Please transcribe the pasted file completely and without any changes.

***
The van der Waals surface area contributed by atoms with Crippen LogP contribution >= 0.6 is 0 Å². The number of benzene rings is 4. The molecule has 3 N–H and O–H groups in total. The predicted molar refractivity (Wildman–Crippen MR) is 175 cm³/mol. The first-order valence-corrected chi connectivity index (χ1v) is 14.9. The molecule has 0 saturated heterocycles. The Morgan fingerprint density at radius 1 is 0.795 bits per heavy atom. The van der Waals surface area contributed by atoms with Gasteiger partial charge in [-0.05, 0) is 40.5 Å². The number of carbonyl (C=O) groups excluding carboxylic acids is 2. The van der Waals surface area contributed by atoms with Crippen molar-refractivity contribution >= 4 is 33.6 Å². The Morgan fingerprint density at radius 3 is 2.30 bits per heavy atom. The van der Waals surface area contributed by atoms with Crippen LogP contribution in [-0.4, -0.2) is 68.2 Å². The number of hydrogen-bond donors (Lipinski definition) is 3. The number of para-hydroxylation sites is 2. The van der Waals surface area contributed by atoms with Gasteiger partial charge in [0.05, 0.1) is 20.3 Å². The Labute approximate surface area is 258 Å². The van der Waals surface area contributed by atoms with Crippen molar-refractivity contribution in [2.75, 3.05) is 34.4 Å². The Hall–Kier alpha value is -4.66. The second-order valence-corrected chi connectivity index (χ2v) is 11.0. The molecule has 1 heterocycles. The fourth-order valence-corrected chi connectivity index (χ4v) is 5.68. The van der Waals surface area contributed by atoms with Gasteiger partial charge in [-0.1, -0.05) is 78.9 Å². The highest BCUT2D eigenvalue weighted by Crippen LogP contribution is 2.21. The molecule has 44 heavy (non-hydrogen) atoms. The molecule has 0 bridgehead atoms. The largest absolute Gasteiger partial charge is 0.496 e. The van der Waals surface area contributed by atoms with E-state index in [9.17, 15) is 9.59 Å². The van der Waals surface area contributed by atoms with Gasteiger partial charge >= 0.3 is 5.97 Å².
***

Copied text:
The van der Waals surface area contributed by atoms with Crippen LogP contribution >= 0.6 is 0 Å². The number of benzene rings is 4. The molecule has 3 N–H and O–H groups in total. The predicted molar refractivity (Wildman–Crippen MR) is 175 cm³/mol. The first-order valence-corrected chi connectivity index (χ1v) is 14.9. The molecule has 0 saturated heterocycles. The Morgan fingerprint density at radius 1 is 0.795 bits per heavy atom. The van der Waals surface area contributed by atoms with Gasteiger partial charge in [-0.05, 0) is 40.5 Å². The number of carbonyl (C=O) groups excluding carboxylic acids is 2. The van der Waals surface area contributed by atoms with Crippen molar-refractivity contribution >= 4 is 33.6 Å². The Morgan fingerprint density at radius 3 is 2.30 bits per heavy atom. The van der Waals surface area contributed by atoms with Crippen LogP contribution in [-0.4, -0.2) is 68.2 Å². The number of hydrogen-bond donors (Lipinski definition) is 3. The number of para-hydroxylation sites is 2. The van der Waals surface area contributed by atoms with Gasteiger partial charge in [0.05, 0.1) is 20.3 Å². The Labute approximate surface area is 258 Å². The van der Waals surface area contributed by atoms with Crippen molar-refractivity contribution in [2.75, 3.05) is 34.4 Å². The Hall–Kier alpha value is -4.66. The second-order valence-corrected chi connectivity index (χ2v) is 11.0. The molecule has 1 heterocycles. The fourth-order valence-corrected chi connectivity index (χ4v) is 5.68. The van der Waals surface area contributed by atoms with Gasteiger partial charge in [-0.1, -0.05) is 78.9 Å². The highest BCUT2D eigenvalue weighted by Crippen LogP contribution is 2.21. The molecule has 44 heavy (non-hydrogen) atoms. The molecule has 0 bridgehead atoms. The largest absolute Gasteiger partial charge is 0.496 e. The van der Waals surface area contributed by atoms with E-state index in [9.17, 15) is 9.59 Å². The van der Waals surface area contributed by atoms with Gasteiger partial charge >= 0.3 is 5.97 Å².